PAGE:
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Animal

Vet

Vets diagnose and treat sick or injured animals.

Annual Salary

£30,000 to £50,000

Average UK salary in 2019 was £30,378
(source Office for National Statistics)

Working hours

40 to 45 a week

You could work: on call; as customers demand

What's it all about?

Day to day tasks

In general veterinary practice you could be:

  • diagnosing and treating sick and injured animals
  • performing operations
  • carrying out tests such as blood analysis, X-rays and scans
  • providing care for an animal in veterinary hospitals
  • carrying out regular health checks and giving vaccinations
  • checking farm animals and advising how to stop diseases spreading
  • supervising veterinary nurses and support staff
  • keeping records of treatments
  • communicating with pet owners and insurers
  • neutering animals to stop them breeding
  • putting severely injured or terminally ill animals to sleep
  • following public health and hygiene laws

Working environment

You may need to wear a uniform and protective clothing.

You could work at a veterinary practice, in remote rural areas or in a laboratory.

Your working environment may be physically and emotionally demanding and outdoors some of the time.

You can get into this job through:

  • a university course
University

You'll need to complete a veterinary degree approved by the Royal College of Veterinary Surgeons.

Full-time veterinary degrees usually take 5 years.

If you already have a degree in a related subject, you may be able to take a 4-year graduate entry veterinary degree course.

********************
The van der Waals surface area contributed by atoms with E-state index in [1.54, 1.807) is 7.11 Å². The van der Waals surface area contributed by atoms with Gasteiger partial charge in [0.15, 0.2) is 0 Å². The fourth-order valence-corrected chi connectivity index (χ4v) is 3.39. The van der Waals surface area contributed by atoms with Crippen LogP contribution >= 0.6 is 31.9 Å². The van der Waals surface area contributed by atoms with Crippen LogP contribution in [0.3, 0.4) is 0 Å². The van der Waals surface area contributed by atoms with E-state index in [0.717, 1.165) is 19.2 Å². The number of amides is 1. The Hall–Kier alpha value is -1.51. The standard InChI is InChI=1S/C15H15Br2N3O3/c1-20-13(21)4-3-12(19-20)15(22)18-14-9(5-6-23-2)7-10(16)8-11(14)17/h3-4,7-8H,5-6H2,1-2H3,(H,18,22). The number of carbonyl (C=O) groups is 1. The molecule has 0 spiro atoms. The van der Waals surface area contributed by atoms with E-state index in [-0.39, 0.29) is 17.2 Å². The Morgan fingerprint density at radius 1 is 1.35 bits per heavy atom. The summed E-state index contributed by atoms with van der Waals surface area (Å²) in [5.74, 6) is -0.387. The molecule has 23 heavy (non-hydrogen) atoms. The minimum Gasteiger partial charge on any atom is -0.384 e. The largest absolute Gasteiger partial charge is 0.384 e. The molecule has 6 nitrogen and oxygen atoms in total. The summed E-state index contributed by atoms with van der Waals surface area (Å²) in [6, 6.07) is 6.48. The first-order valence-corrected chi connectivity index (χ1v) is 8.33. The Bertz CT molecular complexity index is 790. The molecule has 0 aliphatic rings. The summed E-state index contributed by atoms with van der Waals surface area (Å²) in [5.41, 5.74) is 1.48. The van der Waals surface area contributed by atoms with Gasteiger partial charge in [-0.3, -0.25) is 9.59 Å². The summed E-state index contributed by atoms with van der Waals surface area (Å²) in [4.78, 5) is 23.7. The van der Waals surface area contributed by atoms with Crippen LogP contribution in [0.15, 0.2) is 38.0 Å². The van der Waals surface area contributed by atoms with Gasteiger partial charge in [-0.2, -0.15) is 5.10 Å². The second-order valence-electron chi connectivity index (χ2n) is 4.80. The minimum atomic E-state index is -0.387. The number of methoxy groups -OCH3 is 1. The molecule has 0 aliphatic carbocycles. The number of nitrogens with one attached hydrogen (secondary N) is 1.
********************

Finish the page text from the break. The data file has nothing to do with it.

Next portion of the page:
Entry requirements

You'll usually need:

  • 5 GCSEs at grades 9 to 4 (A* to C), or equivalent, including English, maths and science
  • 3 A levels, or equivalent, including biology and chemistry
For more information
Volunteering and work experience

You'll need to get experience of working in a veterinary practice, plus experience of handling different animals from small domestic pets to larger livestock.

You could volunteer with a vet, a local kennel or animal welfare centre, or with animal charities like the PDSA or RSPCA.

Requirements and restrictions

You'll need to:

More information

Professional and industry bodies

You could join the British Veterinary Association and British Small Animals Veterinary Association for professional development and networking opportunities.

You could join the British Equine Veterinary Association if you work with horses.

Further information

You can find out more about becoming a vet from the Royal College of Veterinary Surgeons and British Veterinary Association.

You could focus on treating particular animals, or specialise in areas such as dermatology or cardiology, by taking RCVS-approved postgraduate courses.

Experience in veterinary surgery could also help you to get a job in environmental conservation.

You could also move into a career in research and teaching with a university or research body.

Skills required and how your skills match up

What skills are required?

You'll need:

  • knowledge of medicine and dentistry
  • knowledge of biology
  • customer service skills
  • excellent verbal communication skills
  • to be thorough and pay attention to detail
  • patience and the ability to remain calm in stressful situations
  • the ability to work well with your hands
  • the ability to use your judgement and make decisions
  • active listening skills
  • to be able to use a computer and the main software packages competently
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